"The realization of the First Indigenous Baby Week is a milestone in the history of indigenous peoples of the region. This is because we were able, from the leadership of the Ticunas leaders, articulate the City Hall of Tabatinga, Funai, Ministry of Health/SESAI, UNAIDS and UNICEF, in an intense process of mobilization for real change in the lives of indigenous children in the Alto Rio Solimões", says Antonio Carlos Cabral, UNICEF program officer in the Amazon.
To Cristina Albuquerque, Child Development and Programme of HIV/AIDS coordinator of the UNICEF in Brazil, "this important experience with Ticuna, besides strengthen public policies in favor of the indigenous children from 0 to 6 years old, proves that the strategy of the Baby Week can be carried out properly in any social, cultural and economic context. I hope we can encourage the realization of many other Baby Weeks in indigenous communities."
Dissemination by indigenous adolescents
About 20 young Ticunas and Kokamas will make all the press coverage of the First Indigenous Baby Week, producing materials, making videos and real-time updating in social networking and in the site of the Indigenous Youth Communicat@rs from Alto Rio Solimões (jovens-ars.com).
These youth participated in Communication workshops, held since last August, with the support of UNICEF and partners as part of the Joint Programme on Food Security and Nutrition for Women and Indigenous Children in Brazil (PCSAN), an initiative of the United Nations with the Brazilian Government. In these events, they learned to conduct interviews, prepare journals, photographing, create radio programs, videos, a website and social networks for Indigenous Youth Network Communicat@rs from the Alto Rio Solimões.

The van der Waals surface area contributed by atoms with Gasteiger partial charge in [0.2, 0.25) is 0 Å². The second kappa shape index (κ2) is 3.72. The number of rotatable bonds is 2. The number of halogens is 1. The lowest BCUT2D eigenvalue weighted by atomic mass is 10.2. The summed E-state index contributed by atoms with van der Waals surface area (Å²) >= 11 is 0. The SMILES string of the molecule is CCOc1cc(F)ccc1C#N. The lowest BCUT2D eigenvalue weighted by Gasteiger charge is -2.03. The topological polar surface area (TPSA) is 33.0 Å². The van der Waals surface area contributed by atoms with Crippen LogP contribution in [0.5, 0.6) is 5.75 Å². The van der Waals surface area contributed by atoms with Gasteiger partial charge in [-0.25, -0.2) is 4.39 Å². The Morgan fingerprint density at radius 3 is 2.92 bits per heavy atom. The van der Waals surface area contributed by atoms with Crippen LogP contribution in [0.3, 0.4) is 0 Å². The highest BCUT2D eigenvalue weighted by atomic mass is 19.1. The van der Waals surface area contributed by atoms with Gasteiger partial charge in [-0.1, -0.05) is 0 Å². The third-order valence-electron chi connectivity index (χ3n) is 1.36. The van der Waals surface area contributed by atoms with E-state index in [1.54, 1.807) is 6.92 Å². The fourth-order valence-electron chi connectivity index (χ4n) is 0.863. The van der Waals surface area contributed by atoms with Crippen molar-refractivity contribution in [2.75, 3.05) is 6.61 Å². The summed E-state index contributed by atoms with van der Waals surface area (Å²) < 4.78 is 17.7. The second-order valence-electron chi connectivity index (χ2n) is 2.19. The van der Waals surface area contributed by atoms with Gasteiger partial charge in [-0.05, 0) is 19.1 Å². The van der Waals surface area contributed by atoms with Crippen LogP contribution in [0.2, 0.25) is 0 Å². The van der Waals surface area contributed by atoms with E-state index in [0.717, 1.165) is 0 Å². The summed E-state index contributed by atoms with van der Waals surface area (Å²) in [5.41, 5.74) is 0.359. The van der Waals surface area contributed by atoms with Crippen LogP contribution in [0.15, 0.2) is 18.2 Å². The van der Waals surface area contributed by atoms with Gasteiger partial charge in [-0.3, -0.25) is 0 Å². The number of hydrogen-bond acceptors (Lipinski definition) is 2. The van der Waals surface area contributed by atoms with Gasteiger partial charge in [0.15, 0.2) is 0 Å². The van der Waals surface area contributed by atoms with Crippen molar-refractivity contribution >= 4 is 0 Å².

Currently, there are four Indigenous Youth Communication centers in the Alto Rio, located in the municipalities of Tabatinga, Benjamin Constant and São Paulo de Olivenza.
Communication tools are being used as instruments for recording, dissemination, awareness raising, and mobilization of young people around human rights, focusing on the rights of indigenous peoples. Participants were selected by their own indigenous communities, with the support of teachers and indigenous leaders.
The UNICEF initiative also involved local and regional partners, such as the City Hall of the three municipalities, FUNAI ARS, the ARS DSEI (Special Indigenous Sanitary District), indigenous organizations, universities and media companies.
About Baby Week
The spread of the Baby Week nationwide reinforces the importance of the "Commitment to child survival: a promise renewed", an UNICEF initiative and from the governments of the U.S., India and Ethiopia in support of the strategy Every Woman Every Child, released in 2010 by the UN General Assembly. This commitment aims to accelerate the efforts of governments and society to reduce preventable deaths of children under 5 years, with emphasis on the first days of life. When performing the Baby Week, each municipality contributes to this global effort for the survival of small children.